A satellite on the far side of the moon might not be quite what the Chinese say, Air Force official warns.
China's lunar probes may one day threaten critical U.S. satellites, said one of the military’s top experts on space threats.
“We’ve seen [reports] in open press…that say the Chinese have a relay satellite flying around…the flipside of the moon. That’s very telling to us,” Jeff Gossel, the senior intelligence engineer in the Space and Missile Analysis Group at the Air Force’s National Air and Space Intelligence Center, said at an Air Force Association event on Friday.
In May, China launched the Chang’e 4 lunar relay satellite on an unusual trajectory: a lunar swing-by that pulled the satellite in a wide arc before settling it into a “parking orbit” at Lagrangian 2 on the moon’s far side.
The Chinese government has said the mission is part of a four-stage plan to build a moon base. “We hope to start the construction of the [robot-manned] lunar base around 2025 and realize a manned landing on the moon around 2030,” Zhao Xiaojin of the China Aerospace Science and Technology Group told Xinhuanet in March.
But Gossel said putting a satellite at L2 could also enable Chinese attack spacecraft to zoom past the moon — about a quarter-million miles away — and then sneak up on critical U.S. intelligence and communications satellites in geosynchronous orbit, just 28,300 miles up — as occurred in the 2011 apocalypse-themed film "Melancholia."
“You could fly some sort of a weapon around the moon and it comes back — it could literally come at [objects] in GEO…and we would never know because there is nothing watching in that direction,” he said. “Why do you need a relay satellite flying around L2? So you can communicate with something that’s going to land on the other side of the moon — or so you can fly around the other side of the moon? And what would that mean for our assets at GEO?”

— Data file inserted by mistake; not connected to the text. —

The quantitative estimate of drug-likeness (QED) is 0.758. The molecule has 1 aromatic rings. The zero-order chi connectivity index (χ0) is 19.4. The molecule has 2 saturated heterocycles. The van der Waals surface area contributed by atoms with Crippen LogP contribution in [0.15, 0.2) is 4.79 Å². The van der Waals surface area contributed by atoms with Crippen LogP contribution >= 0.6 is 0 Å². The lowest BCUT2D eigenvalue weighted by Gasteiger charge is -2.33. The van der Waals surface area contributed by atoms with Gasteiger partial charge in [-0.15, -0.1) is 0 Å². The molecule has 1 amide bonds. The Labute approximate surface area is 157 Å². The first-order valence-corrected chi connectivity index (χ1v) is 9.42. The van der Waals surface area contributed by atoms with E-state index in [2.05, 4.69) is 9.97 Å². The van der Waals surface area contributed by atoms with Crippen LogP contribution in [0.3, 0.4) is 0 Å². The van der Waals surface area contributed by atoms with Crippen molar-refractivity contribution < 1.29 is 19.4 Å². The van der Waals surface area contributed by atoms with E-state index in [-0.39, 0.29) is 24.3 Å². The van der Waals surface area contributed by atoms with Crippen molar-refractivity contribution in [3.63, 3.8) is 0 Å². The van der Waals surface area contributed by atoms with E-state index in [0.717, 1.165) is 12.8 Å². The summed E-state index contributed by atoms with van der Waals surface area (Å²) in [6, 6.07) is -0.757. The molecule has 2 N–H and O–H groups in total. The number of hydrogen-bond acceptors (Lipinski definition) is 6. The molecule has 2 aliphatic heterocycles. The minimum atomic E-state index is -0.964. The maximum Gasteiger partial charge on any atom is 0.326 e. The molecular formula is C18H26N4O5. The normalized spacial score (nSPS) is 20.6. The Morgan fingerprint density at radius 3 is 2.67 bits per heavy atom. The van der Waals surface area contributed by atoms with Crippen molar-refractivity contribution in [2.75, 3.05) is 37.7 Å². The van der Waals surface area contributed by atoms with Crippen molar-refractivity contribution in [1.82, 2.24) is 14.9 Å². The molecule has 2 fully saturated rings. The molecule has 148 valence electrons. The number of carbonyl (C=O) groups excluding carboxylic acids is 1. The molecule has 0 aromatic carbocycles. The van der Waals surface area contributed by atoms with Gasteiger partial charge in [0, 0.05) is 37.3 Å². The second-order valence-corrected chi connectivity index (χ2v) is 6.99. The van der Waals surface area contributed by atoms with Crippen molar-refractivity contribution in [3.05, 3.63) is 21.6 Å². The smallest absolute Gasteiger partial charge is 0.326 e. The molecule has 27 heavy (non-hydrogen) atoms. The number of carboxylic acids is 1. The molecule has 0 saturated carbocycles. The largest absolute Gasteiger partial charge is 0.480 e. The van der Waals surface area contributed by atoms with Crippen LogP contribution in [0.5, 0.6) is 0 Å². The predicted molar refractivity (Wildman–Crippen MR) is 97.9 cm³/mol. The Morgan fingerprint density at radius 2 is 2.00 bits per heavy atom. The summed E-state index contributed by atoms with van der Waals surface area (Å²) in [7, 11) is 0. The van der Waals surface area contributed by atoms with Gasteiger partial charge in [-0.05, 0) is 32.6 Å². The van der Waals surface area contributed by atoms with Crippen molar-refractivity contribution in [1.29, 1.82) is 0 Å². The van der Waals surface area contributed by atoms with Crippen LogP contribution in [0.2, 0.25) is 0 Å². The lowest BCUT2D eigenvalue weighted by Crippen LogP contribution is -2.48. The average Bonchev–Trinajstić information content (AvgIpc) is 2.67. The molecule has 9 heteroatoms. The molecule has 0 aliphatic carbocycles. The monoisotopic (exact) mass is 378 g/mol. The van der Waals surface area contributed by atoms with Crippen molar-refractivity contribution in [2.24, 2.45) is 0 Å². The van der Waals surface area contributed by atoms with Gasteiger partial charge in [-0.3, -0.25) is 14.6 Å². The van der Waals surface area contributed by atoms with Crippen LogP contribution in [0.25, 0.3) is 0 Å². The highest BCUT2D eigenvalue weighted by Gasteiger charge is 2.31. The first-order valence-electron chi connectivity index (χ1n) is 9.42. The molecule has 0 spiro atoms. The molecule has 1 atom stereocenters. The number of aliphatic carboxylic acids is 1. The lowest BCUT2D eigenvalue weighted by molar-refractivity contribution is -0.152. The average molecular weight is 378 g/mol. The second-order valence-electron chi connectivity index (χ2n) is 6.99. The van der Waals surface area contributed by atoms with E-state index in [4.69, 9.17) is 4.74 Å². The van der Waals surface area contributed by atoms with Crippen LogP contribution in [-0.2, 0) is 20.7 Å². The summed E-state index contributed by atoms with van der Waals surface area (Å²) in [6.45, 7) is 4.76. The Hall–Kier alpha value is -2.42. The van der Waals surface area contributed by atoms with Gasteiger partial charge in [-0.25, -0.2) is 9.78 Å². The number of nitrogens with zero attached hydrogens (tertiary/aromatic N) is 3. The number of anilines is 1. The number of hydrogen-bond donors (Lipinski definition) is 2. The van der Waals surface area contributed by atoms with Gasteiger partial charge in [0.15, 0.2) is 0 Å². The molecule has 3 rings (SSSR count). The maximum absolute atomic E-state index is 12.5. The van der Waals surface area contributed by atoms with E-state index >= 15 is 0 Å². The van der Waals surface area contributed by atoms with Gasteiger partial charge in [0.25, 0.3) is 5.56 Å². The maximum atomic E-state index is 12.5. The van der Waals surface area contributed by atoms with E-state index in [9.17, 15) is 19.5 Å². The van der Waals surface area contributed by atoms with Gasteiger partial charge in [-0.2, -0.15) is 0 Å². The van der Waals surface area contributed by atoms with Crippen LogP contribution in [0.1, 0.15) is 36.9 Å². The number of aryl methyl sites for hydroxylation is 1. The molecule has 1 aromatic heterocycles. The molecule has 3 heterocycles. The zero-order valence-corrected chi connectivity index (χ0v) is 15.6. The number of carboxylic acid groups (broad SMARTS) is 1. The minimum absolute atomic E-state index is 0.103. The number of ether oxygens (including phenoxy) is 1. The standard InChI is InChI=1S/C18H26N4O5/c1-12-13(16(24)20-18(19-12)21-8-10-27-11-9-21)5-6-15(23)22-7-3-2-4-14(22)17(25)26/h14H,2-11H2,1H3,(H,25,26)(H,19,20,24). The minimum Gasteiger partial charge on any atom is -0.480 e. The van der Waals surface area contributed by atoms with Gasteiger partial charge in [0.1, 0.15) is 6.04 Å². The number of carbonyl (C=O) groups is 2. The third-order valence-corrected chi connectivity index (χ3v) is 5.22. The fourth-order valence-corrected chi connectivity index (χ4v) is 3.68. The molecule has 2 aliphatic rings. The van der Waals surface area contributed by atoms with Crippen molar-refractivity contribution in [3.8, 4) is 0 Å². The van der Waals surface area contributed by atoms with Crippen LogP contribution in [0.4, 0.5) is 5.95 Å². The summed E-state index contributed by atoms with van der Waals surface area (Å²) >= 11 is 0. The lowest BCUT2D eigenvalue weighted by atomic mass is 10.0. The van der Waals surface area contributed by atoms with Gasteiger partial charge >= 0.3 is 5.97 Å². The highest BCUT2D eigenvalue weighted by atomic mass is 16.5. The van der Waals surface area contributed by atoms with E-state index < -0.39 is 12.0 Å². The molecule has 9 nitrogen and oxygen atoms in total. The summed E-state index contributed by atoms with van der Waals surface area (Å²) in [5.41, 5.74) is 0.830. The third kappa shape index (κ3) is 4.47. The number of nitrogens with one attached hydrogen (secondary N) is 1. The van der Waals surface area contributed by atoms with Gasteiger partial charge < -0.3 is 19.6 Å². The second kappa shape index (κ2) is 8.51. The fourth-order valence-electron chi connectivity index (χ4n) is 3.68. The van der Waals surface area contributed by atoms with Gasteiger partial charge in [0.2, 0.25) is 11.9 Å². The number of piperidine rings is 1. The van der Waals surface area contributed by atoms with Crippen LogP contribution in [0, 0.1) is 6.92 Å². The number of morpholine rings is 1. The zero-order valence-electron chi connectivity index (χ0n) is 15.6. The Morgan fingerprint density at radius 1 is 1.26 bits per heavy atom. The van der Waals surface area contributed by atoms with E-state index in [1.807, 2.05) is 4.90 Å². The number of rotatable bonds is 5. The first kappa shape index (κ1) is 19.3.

Michael Griffin, defense undersecretary for research and engineering, has been pushing for a more robust response to threats against U.S. assets in space. It’s one reason he and others want to move away from big, easily targetable satellites in GEO toward large constellations of small, cheap ones in low-earth orbit.
“China and Russia now have the capability to go after” intelligence and communications satellites in GEO, Griffin told reporters in August. “Those assets are what we use for communication and reconnaissance and missile warning and position, timing and navigation, a whole bunch of features that we use for war fighting.”
Gossel said that the actual threat from lunar satellites like the Chang’e 4 is very small — but that it’s his job to be a bit “paranoid” and seriously think about even highly unlikely threat scenarios.
Brian Weeden, who directs program planning at the Secure World Foundation, argued that the possibility was too low to constitute a significant threat. “I think speculating about military applications for China's lunar program is akin to Soviet concerns about the Space Shuttle being a potential weapon,” Weeden said. “There is a grain of truth behind the Shuttle being a space weapon and the Chinese lunar program having possible military applications. Doesn't mean either is reality, though.”
Still, Gossel said, the national-security community’s interest in China’s lunar activities is “building steam.” Stephen Kitay, deputy assistant defense secretary for space policy, as well as the office of the Director of National Intelligence have "an interest in it,” he said. “That’s where I come into play.”
Paulina Glass contributed to this post.